The healthcare industry is under constant threat from hacking and cyber-attacks. High volumes of valuable data, stored on systems with lapse security controls, make a welcoming proposition for data thieves. In 2017, healthcare data breaches occurred at a rate of more than one per day, totaling close to 500 in all. While in some respects this was a good year – in 2015 for example, there were more than 720 breaches, including the record-breaking Anthem breach which affected nearly 80 million people – there’s no escaping the fact that despite best efforts, healthcare organizations are repeatedly failing in their efforts to protect their data.
In fact, of all industries, healthcare was the most breached of all in 2017, accounting for a quarter (24%) of all recorded breaches. For context, the financial industry accounted for just 7% of breaches. Consequently, Personally Identifiable Information (PII) and Protected Health Information (PHI) was the most common type of data compromised in 2017, beating both payment card and banking details.
But, it’s not just the severity or volumes of data breaches that are changing year-to-year, it is the methods used by criminals to access the data, and the techniques used for monetizing such activities – gone are the days where selling banking details on the black market was the only way to make money from cyber crime. One of the biggest threats facing healthcare organizations today is ransomware; where an attacker gains unauthorized access to an organization’s network and blocks access to files and data by way of encryption, and continues to restrict access until a ransom is paid.
The eleventh edition of Verizon’s Data Breach Investigation Report (DIBR), revealed ransomware attacks are a growing problem, accounting for 85% of all healthcare data breaches involving malware in 2017. Beyond the major inconvenience of a ransomware attack, the payouts can be costly. According to an article in HealthIT Security, earlier this year, Indiana-based Hancock Health paid out $55,000 in bitcoin to recover access to more than 1,000 patient files that had been encrypted as part of a ransomware attack, known as SamSam. By cleverly targeting the hospital’s backup site, the attack left administrators with no other choice over a busy weekend at the peak of flu season, as doctors and nurses reverted to paper and pen to record patient visits.
Unlike most ransomware, that prays on the vulnerability of unsuspecting staff and is typically distributed via email, with SamSam, the attackers scan the web for unpatched server-side software and simply force their way in through weak credentials at the back door.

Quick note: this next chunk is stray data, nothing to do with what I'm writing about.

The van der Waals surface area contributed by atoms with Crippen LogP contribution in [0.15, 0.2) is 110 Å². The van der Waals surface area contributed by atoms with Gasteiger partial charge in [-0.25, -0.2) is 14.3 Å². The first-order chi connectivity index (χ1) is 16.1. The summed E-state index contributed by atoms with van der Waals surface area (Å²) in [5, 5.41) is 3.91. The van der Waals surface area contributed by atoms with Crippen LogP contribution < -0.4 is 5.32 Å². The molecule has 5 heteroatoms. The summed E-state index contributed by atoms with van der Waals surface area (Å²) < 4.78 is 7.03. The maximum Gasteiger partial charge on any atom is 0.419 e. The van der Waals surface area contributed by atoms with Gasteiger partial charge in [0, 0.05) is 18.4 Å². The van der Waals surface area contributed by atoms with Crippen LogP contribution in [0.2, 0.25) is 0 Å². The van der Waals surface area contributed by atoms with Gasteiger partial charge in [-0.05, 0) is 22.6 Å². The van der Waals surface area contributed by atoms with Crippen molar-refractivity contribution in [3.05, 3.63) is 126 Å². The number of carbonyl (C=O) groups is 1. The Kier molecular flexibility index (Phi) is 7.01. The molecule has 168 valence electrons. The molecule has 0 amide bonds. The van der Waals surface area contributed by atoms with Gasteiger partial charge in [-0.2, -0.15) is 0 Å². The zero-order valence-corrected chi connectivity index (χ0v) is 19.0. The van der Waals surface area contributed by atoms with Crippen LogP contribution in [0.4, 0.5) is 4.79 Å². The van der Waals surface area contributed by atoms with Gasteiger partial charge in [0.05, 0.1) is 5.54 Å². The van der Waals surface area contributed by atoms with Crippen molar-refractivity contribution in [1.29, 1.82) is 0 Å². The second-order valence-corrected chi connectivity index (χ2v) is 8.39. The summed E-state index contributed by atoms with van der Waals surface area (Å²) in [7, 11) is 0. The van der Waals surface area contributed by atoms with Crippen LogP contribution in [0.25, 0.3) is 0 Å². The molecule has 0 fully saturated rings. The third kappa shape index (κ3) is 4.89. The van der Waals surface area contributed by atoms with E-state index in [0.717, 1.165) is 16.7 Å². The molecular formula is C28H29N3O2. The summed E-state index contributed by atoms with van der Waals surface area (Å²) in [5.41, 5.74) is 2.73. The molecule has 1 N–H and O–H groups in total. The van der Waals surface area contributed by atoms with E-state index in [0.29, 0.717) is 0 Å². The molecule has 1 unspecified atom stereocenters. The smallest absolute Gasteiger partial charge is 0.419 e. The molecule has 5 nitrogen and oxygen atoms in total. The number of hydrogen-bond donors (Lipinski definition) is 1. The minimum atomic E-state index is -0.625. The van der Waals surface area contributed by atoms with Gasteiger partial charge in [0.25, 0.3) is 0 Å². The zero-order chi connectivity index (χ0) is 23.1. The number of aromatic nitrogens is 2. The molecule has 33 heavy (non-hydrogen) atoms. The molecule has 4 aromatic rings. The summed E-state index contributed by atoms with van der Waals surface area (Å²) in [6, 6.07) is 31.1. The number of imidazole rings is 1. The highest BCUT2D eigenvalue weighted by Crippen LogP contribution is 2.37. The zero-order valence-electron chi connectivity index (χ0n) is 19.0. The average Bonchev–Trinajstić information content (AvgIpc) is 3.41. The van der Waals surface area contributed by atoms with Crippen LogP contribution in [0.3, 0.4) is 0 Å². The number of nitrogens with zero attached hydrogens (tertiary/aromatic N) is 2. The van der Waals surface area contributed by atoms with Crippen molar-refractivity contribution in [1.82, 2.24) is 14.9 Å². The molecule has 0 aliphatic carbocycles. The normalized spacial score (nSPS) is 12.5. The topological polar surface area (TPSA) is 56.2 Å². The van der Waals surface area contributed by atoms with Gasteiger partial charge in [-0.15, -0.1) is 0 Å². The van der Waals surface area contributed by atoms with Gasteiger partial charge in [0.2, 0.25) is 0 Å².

In recognition of the dangers posed by SamSam and other ransomware attacks, the Department of Health and Human Services (HHS) issued a report in March warning organizations of the risks, as well as providing some mitigation tips to prevent attackers from gaining access to servers via remote desktop protocol connections (RDPs), including:
Restrict access behind firewalls and by using an RDP Gateway, VPNs
Use strong/unique username and passwords with two-factor authentication (2FA)
Limit users who can log in using remote desktop
Implement an account lockout policy to help thwart brute force attacks (set a maximum number of attempts before locking out the account)
RDPs aside, healthcare organizations need to ensure they are educating staff to recognize ransomware attempts across all potential entry points, namely email, which is consistently the most utilized point of access by ransomware attackers. The first step to maintaining secure email across a company should be regular staff training – including teaching staff to recognize phishing attempts, making them aware of malicious links and attachments, and encouraging them to create complex passwords that are difficult to guess – all of which make life more difficult for would be attackers. And don’t forget about outside vendors who may have access to critical systems. Be sure to turn off all default access settings (like “ADMIN” passwords) when installing new equipment and software.
Better still, upgrading legacy email systems to a secure alternative, such as cloud fax, allows employees to send and receive faxes via email and a secure portal from desktops, laptops and smartphones that utilizes sophisticated security protocols, for both transmitting and storing sensitive data. EHR providers can benefit from this technology too; through employing secure fax APIs that allow customers to exchange healthcare faxes, x-rays, images and other confidential documents too big for email right from the EHR platform.
The most worrying thing about ransomware is that it looks set to get worse before it gets better. In preying on the naivety of untrained staff and poorly protected backdoors or unpatched systems, ransomware attackers manage to find organizations’ biggest security gaps, and until a collective shift in mindset can be realized, they’ll continue to exploit these weaknesses.
By educating employees about the risks posed by email and ransomware attacks, and by providing the right secure workflow tools that allow them to carry out their jobs effectively, organizations can spend less time worrying about data breaches, and more time delivering a quality service to their customers or patients.
This article was originally published on HITECH Answers.